Tuesday, January 28, 2014

What We Eat

"You are what you eat," and what we eat has changed over 200 years.  America is over weight and this piece gives a clue why that is.

"Of course, what we eat and exactly how we eat it in America is undergoing constant change. One example: For about three decades, each of us, on average, has eaten more than 200 lbs. of meat annually, but the makeup of the protein mix has undergone considerable change. Whereas in the 1970s we were downing about 90 lbs. of beef each year, in 2014 it probably will be in the mid-50s. At the same time, chicken consumption has soared, more than doubling to about 85 lbs. per person.

Another data point: In 1980, McDonald's opened its 6,000th restaurant. At the end of last September there were almost 35,000 locations worldwide. Change indeed.

We're now at a time in which our dining habits are constant grist for headlines, either to inform or mock — or both. You know the drill. We're not eating enough vegetables. We're eating too much sugar. We're all overweight. Meanwhile, farming practices and genetically modified crops are ceaselessly debated, and as some of us are aiming to eat healthier than ever, others are looking for the next zany burger or complicated flavor mash-up.

There are infinite ways to dissect everything there is to know about our eating, but we aimed here to capture a few interesting trends by way of the graphic below. This is merely a glimpse of the size and scope of the food universe – for instance, we don't get into the more than $600 billion in restaurant spending we now do in the U.S. or the fact that more than 40% of our food dollars are spent outside the home.

What we hope to do is give you a broad sense of how much of what we're eating every year. See if you find elements of yourself here. Are you eating more than 80 lbs. of chicken annually, or how about 112 lbs. of potatoes? Or maybe you are in the 5% or so of us who opt for the vegetarian lifestyle. How about spending — are you putting in excess of $4,000 every year toward food, or do you even track it closely enough to know? And how much of it do you think you spend at the roughly 1 million restaurants we have coast to coast?"

The graphics in this piece are pretty revealing.  We've become a fast food nation to go with our fast lifestyle.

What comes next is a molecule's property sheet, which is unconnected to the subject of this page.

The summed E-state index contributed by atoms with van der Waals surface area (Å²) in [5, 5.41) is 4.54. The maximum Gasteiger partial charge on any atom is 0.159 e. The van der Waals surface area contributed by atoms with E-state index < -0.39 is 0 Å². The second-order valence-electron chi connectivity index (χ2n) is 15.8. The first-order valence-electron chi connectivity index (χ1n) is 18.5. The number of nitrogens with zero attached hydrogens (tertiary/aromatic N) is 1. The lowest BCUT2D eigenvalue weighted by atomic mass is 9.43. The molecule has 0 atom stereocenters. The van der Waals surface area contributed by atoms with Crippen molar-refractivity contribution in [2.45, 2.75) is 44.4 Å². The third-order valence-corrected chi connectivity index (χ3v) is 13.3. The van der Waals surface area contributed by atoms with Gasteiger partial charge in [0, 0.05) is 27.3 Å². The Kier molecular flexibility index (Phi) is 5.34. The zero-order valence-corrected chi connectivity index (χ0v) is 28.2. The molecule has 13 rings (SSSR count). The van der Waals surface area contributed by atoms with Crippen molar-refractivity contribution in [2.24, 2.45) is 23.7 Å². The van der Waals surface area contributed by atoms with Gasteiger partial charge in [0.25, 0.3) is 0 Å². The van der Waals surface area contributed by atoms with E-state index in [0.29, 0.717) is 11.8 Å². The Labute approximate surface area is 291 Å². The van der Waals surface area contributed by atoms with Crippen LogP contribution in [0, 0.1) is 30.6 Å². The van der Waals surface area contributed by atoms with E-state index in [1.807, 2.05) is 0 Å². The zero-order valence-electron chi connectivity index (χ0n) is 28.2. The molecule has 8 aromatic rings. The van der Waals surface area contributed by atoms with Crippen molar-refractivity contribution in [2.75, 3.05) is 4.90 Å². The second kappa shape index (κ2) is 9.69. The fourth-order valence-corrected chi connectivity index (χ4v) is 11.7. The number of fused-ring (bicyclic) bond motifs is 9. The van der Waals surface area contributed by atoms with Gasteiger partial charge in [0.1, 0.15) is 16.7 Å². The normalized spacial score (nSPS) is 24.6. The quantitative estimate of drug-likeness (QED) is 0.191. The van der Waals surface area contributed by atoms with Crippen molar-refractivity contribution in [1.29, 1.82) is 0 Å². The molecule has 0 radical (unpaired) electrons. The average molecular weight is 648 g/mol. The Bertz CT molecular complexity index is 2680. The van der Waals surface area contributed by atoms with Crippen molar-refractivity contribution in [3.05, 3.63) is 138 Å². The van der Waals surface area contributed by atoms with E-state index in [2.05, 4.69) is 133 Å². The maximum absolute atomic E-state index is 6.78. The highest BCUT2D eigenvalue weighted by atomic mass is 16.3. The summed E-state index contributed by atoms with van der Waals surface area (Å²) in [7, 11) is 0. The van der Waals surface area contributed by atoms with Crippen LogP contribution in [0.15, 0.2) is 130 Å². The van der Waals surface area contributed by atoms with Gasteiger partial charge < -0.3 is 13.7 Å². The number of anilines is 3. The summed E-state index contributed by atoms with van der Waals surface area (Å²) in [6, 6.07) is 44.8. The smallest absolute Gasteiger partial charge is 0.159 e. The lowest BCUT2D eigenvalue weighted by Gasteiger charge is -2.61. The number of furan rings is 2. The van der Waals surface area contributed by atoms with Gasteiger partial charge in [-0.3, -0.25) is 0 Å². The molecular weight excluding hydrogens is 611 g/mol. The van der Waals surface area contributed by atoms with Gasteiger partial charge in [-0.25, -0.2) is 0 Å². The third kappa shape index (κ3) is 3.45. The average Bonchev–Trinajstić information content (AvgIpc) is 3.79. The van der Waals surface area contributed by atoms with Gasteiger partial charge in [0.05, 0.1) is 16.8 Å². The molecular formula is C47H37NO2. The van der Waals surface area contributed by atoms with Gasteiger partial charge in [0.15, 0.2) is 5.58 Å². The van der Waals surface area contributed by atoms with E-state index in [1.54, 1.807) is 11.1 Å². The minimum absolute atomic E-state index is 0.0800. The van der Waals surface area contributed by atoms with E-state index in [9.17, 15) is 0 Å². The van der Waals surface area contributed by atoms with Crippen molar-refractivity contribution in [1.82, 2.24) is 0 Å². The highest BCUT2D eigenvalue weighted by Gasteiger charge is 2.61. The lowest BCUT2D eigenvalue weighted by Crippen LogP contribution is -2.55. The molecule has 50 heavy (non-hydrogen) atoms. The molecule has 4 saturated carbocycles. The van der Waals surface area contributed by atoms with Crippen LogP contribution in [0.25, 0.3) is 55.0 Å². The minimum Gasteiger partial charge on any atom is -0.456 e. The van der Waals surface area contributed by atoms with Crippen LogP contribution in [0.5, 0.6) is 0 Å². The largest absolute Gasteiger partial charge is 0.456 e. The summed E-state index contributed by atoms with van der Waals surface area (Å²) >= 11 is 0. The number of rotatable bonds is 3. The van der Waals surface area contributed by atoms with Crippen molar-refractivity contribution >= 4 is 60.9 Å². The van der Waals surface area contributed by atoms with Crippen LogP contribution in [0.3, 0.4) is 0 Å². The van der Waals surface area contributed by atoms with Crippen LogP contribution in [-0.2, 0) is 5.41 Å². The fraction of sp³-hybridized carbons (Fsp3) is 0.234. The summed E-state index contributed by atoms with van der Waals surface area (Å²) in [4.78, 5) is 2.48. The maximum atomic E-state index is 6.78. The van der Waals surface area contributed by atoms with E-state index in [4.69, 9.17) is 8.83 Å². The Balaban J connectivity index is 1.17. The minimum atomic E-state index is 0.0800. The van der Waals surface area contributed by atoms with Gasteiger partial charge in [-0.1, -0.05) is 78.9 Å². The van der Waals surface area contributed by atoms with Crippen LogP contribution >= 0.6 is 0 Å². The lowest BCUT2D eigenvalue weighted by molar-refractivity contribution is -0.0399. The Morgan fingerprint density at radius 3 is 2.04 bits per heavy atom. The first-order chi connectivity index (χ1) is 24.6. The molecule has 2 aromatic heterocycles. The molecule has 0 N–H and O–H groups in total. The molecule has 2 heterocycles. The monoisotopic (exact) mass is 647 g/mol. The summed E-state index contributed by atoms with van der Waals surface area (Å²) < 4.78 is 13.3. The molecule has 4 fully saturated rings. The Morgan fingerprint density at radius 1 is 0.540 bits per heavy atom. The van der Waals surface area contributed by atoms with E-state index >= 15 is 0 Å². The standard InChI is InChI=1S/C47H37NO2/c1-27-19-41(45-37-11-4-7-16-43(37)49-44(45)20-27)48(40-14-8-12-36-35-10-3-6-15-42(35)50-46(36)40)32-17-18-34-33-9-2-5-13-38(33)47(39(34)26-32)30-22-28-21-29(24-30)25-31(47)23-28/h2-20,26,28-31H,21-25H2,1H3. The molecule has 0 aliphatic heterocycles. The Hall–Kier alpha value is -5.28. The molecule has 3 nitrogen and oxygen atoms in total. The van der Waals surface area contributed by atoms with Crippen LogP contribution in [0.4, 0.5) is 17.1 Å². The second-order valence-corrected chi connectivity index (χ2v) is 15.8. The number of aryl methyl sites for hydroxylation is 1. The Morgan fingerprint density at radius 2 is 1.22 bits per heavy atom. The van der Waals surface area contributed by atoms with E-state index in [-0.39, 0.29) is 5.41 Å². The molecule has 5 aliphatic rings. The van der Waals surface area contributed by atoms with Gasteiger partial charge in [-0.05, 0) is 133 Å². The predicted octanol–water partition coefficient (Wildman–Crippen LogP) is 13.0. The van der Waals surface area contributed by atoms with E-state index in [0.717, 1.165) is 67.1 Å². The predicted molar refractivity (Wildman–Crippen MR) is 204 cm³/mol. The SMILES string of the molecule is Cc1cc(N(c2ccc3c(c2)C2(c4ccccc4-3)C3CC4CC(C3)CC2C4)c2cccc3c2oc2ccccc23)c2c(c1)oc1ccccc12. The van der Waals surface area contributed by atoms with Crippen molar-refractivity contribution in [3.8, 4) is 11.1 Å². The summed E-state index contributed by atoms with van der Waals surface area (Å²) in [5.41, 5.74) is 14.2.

1. The shortage of propane and the huge price if it is available will put a monster bills on poultry producers who depend on LP. Many may not survive.

  2. "...or do you even track it closely enough to know?" - THERE lies the fault of a LOT of our modern problems!

  3. That's right, Gorges, we must track close enough to know what in the world is going on!

    Propane man just stopped and I told him to take it where it's more needed. He said no, you are good customers, we are taking care of your order.

    Would not want to be a poultry producer right today; I would love the manure but not the headaches.


  4. Or: "We've become a fat food nation to go with our fat lifestyle." ;)

    Well I was not just "overweight" like the article says about America, I let myself down back in the days. Eating was my standard answer to stress, and of course, it soon turns into a vicious circle.

    I was what they used to call "morbidly obese" (body mass index over 40) between 2007 (maybe earlier) and 2009, went down one index level then, and have been hanging there just on the edge between these two levels until last October, when you started your diet to lose your paltry 5 pounds overweight. You really helped me there buddy, triggering me into taking charge of my weight.

    Since October, I have been hanging between "severely" (BMI 35+) and "moderately" (BMI 30+) obese, but my weight loss has resumed on a constant basis now and I am mid way to being just "overweight" (BMI 25+), with 19 less pounds to go! The Americans say it takes a BMI of 25 or less to get to a normal healthy weight, but it seems most dietitians disagree and that a BMI of 27 is perfectly healthy, a minimum of fat reserves are part of our biology. In which was I would need to lose only an extra 22 pounds instead of 36 for a BMI of 25. All these numbers are just rough indications of course, I don't even trust the reliability of my scale too much, but they are handy to set up weight loss goals.

    What makes me even more ashamed is that I got to these extreme weights not from junk food, but from eating good food I cooked myself mostly. Too much grilled meat (takes virtually no time to prepare), definitely not enough vegs and salads (it's not the time it takes to prepare, it's the "annoyance" in that "fast lifestyle," but mostly, too large portions and too much nibbling in the evening. Glad this is over (hopefully!) and that I did not turn into this: http://www.youtube.com/watch?v=UatFvRYuXRQ

  5. Way to go, Chimel. you are not the only one struggling. The best thing we can do is share information and encourage each other.